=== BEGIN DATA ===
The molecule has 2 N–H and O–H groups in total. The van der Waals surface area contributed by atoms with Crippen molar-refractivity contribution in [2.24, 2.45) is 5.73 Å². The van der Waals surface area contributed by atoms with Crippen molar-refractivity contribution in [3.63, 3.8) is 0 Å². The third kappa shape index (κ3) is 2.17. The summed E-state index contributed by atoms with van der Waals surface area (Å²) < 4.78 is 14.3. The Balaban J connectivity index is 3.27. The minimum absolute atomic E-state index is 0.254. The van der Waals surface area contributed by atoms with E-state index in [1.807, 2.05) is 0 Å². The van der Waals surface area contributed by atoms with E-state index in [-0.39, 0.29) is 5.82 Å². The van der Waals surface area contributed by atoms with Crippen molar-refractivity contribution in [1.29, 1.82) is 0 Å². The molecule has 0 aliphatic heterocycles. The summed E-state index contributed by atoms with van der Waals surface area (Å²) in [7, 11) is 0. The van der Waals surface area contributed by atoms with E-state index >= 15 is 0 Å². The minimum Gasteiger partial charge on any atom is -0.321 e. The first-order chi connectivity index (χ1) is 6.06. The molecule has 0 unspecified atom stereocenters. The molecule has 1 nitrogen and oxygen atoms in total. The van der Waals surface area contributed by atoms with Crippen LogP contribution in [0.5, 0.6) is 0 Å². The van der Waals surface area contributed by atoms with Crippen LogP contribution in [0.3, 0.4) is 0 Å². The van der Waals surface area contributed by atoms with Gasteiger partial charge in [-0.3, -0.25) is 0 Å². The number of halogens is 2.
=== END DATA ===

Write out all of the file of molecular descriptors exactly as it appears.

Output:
The molecule has 2 N–H and O–H groups in total. The van der Waals surface area contributed by atoms with Crippen molar-refractivity contribution in [2.24, 2.45) is 5.73 Å². The van der Waals surface area contributed by atoms with Crippen molar-refractivity contribution in [3.63, 3.8) is 0 Å². The third kappa shape index (κ3) is 2.17. The summed E-state index contributed by atoms with van der Waals surface area (Å²) < 4.78 is 14.3. The Balaban J connectivity index is 3.27. The minimum absolute atomic E-state index is 0.254. The van der Waals surface area contributed by atoms with E-state index in [1.807, 2.05) is 0 Å². The van der Waals surface area contributed by atoms with E-state index in [-0.39, 0.29) is 5.82 Å². The van der Waals surface area contributed by atoms with Crippen molar-refractivity contribution in [1.29, 1.82) is 0 Å². The molecule has 0 aliphatic heterocycles. The summed E-state index contributed by atoms with van der Waals surface area (Å²) in [7, 11) is 0. The van der Waals surface area contributed by atoms with E-state index >= 15 is 0 Å². The minimum Gasteiger partial charge on any atom is -0.321 e. The first-order chi connectivity index (χ1) is 6.06. The molecule has 0 unspecified atom stereocenters. The molecule has 1 nitrogen and oxygen atoms in total. The van der Waals surface area contributed by atoms with Crippen LogP contribution in [0.5, 0.6) is 0 Å². The van der Waals surface area contributed by atoms with Crippen LogP contribution in [0.3, 0.4) is 0 Å². The van der Waals surface area contributed by atoms with Gasteiger partial charge in [-0.3, -0.25) is 0 Å². The number of halogens is 2.